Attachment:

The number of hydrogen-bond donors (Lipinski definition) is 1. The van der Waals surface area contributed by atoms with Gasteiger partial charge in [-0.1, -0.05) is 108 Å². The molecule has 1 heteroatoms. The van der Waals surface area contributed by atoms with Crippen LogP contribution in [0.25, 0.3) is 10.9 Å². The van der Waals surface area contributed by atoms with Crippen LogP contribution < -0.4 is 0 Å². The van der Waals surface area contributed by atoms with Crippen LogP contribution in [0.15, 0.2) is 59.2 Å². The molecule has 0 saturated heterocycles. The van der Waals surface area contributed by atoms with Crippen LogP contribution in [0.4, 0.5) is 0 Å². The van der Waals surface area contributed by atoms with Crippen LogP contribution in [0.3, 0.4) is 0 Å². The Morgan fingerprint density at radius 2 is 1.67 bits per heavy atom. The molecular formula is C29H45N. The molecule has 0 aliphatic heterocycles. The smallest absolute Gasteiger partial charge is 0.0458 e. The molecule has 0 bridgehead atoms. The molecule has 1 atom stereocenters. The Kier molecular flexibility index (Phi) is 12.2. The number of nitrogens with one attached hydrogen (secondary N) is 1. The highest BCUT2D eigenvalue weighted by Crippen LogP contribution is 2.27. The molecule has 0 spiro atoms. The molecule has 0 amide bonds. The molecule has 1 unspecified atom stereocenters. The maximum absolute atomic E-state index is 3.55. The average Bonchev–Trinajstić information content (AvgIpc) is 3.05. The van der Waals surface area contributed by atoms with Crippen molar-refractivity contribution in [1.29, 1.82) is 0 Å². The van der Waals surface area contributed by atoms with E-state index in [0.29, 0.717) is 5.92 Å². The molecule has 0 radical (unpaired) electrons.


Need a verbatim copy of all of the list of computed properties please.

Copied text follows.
The number of hydrogen-bond donors (Lipinski definition) is 1. The van der Waals surface area contributed by atoms with Gasteiger partial charge in [-0.1, -0.05) is 108 Å². The molecule has 1 heteroatoms. The van der Waals surface area contributed by atoms with Crippen LogP contribution in [0.25, 0.3) is 10.9 Å². The van der Waals surface area contributed by atoms with Crippen LogP contribution < -0.4 is 0 Å². The van der Waals surface area contributed by atoms with Crippen LogP contribution in [0.15, 0.2) is 59.2 Å². The molecule has 0 saturated heterocycles. The van der Waals surface area contributed by atoms with Crippen LogP contribution in [0.4, 0.5) is 0 Å². The van der Waals surface area contributed by atoms with Crippen LogP contribution in [0.3, 0.4) is 0 Å². The Morgan fingerprint density at radius 2 is 1.67 bits per heavy atom. The molecular formula is C29H45N. The molecule has 0 aliphatic heterocycles. The smallest absolute Gasteiger partial charge is 0.0458 e. The molecule has 0 bridgehead atoms. The molecule has 1 atom stereocenters. The Kier molecular flexibility index (Phi) is 12.2. The number of nitrogens with one attached hydrogen (secondary N) is 1. The highest BCUT2D eigenvalue weighted by Crippen LogP contribution is 2.27. The molecule has 0 spiro atoms. The molecule has 0 amide bonds. The molecule has 1 unspecified atom stereocenters. The maximum absolute atomic E-state index is 3.55. The average Bonchev–Trinajstić information content (AvgIpc) is 3.05. The van der Waals surface area contributed by atoms with Crippen molar-refractivity contribution in [1.29, 1.82) is 0 Å². The van der Waals surface area contributed by atoms with E-state index in [0.29, 0.717) is 5.92 Å². The molecule has 0 radical (unpaired) electrons.